He shall see his offspring; he shall prolong his days; the will of the Lord shall prosper in his hand.Isaiah 53:10
Ask God to fulfill this promise quickly, all you who love the Lord. It is easy work to pray when our desires are fixed and established on God's own promise. How can He who gave the word refuse to keep it? Immutable truth cannot demean itself by a lie, and eternal faithfulness cannot degrade itself by neglect. God must bless His Son; His covenant binds Him to it.
The Spirit prompts us to ask for Jesus what God the Father decrees to give Him. Whenever you are praying for the kingdom of Christ, let your eyes behold the dawning of the blessed day that draws near, when the Crucified will receive His coronation in the place where men rejected Him.
Take courage, you who prayerfully work for Christ with only scant success—it will not always be this way; better times are ahead. Your eyes cannot see the wonderful future: borrow the telescope of faith; wipe the misty breath of your doubts from the viewfinder; look through it and behold the coming glory.
Reader, let us ask, do you make this your constant prayer? Remember that the same Christ who tells us to say, "Give us each day our daily bread," first gave us this petition, "Hallowed be your name; your kingdom come; your will be done in earth as it is in heaven." Do not let your prayers be all about your own sins, your own desires, your own imperfections, your own trials, but let them climb the starry ladder and get up to Christ Himself, and then as you draw near to the blood-sprinkled mercy-seat, offer this prayer continually: "Lord, extend the kingdom of Your dear Son."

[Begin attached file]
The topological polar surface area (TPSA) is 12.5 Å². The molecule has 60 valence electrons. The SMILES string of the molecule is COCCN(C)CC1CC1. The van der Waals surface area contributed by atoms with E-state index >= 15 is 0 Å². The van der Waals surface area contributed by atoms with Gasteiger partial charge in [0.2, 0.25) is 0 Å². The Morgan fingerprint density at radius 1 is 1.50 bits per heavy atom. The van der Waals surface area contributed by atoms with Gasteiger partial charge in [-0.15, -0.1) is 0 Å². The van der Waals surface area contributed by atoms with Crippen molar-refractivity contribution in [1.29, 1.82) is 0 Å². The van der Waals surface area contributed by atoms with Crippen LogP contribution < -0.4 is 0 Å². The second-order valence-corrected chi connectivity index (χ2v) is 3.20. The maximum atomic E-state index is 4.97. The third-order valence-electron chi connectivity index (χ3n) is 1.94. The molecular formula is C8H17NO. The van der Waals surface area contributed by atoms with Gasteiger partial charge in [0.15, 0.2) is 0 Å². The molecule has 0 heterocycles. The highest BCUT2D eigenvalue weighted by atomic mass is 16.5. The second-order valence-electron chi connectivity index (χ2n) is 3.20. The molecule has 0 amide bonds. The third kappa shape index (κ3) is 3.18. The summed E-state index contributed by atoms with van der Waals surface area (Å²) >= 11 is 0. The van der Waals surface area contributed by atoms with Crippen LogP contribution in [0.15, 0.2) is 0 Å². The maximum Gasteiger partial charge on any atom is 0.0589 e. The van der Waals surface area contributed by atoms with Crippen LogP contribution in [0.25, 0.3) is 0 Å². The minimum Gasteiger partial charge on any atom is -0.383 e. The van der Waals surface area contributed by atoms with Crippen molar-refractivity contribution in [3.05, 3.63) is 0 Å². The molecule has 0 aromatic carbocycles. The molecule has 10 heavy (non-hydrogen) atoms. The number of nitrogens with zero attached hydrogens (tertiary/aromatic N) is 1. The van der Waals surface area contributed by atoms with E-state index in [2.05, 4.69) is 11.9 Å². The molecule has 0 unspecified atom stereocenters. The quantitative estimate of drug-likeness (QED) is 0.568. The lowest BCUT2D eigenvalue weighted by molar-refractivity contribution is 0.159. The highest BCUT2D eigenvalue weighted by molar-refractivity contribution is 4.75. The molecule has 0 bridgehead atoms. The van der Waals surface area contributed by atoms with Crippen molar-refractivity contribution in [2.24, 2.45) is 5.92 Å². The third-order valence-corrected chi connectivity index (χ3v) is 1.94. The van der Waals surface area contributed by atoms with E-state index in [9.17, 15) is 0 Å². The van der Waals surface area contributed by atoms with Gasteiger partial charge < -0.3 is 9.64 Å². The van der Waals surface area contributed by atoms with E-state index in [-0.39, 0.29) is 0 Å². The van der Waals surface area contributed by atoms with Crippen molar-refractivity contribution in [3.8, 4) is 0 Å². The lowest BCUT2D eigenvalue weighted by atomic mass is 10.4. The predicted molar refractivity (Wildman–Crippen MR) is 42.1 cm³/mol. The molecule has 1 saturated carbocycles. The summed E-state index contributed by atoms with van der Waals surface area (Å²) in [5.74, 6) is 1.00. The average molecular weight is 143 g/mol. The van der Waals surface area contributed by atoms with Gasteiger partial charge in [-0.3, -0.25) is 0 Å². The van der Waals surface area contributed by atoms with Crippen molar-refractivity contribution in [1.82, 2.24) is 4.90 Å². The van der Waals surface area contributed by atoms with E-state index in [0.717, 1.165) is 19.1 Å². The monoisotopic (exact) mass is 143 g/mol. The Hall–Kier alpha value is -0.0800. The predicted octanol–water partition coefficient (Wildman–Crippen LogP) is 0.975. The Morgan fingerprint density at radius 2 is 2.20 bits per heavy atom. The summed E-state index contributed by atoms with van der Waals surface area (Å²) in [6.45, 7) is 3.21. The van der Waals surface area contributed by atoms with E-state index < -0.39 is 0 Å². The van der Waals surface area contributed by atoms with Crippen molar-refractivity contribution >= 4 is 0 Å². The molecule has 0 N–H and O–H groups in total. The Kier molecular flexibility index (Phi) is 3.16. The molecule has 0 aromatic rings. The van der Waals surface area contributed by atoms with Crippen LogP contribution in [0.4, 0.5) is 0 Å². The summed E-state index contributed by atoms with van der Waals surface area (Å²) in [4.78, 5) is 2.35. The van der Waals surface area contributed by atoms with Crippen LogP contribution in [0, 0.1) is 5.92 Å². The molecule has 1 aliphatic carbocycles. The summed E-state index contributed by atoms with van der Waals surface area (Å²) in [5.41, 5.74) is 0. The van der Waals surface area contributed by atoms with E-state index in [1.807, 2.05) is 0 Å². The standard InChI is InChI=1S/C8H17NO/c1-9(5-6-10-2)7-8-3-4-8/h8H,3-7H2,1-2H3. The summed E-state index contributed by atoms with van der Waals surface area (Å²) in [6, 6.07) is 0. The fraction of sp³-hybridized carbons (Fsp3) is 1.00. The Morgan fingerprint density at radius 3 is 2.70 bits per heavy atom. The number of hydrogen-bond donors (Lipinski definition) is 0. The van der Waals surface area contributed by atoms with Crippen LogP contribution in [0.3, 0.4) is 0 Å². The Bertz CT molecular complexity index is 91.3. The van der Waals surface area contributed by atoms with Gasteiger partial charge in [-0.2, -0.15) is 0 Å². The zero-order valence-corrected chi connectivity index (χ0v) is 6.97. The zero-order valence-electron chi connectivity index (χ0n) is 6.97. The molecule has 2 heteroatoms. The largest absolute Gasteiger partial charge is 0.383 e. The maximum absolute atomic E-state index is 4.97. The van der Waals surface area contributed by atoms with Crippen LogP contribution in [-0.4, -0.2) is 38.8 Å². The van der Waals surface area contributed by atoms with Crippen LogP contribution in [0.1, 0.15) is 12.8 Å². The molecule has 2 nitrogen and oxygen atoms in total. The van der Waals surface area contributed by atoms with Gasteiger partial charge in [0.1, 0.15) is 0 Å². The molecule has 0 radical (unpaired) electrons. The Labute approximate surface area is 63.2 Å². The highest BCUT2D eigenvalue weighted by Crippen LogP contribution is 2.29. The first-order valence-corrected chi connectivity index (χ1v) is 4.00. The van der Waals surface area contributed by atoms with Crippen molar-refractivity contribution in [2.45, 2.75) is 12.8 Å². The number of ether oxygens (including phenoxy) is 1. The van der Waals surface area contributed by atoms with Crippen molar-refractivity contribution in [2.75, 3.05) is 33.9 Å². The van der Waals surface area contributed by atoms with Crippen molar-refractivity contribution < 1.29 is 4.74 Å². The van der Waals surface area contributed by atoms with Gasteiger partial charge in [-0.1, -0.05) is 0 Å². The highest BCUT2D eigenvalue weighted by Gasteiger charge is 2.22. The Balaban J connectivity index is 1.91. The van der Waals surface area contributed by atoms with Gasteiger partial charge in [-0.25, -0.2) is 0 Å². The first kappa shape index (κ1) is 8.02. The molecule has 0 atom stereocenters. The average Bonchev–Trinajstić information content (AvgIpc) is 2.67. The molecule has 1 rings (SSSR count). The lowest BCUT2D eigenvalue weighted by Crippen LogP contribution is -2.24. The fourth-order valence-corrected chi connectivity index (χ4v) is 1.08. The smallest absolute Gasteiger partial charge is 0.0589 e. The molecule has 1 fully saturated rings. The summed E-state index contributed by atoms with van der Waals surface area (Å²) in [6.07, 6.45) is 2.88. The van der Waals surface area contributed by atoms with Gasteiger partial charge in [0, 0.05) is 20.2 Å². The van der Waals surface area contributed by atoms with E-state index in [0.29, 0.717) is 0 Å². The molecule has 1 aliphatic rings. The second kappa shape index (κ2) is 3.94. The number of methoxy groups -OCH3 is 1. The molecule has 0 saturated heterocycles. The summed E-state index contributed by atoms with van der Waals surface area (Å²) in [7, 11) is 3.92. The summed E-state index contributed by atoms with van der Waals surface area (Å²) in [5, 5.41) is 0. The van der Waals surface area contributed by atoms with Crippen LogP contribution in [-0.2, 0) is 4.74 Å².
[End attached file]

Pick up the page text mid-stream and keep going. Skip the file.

When you fervently present such a petition, it will elevate the spirit of all your devotions. Make sure that you prove the sincerity of your prayer by working to promote the Lord's glory.
One-Year Bible Reading Plan
Communion has long been a source of dissension among believers. Are the bread and cup truly the body and blood of Christ? Or are they purely symbolic? On Truth For Life, Alistair Begg answers these questions as he continues our study in First Corinthians.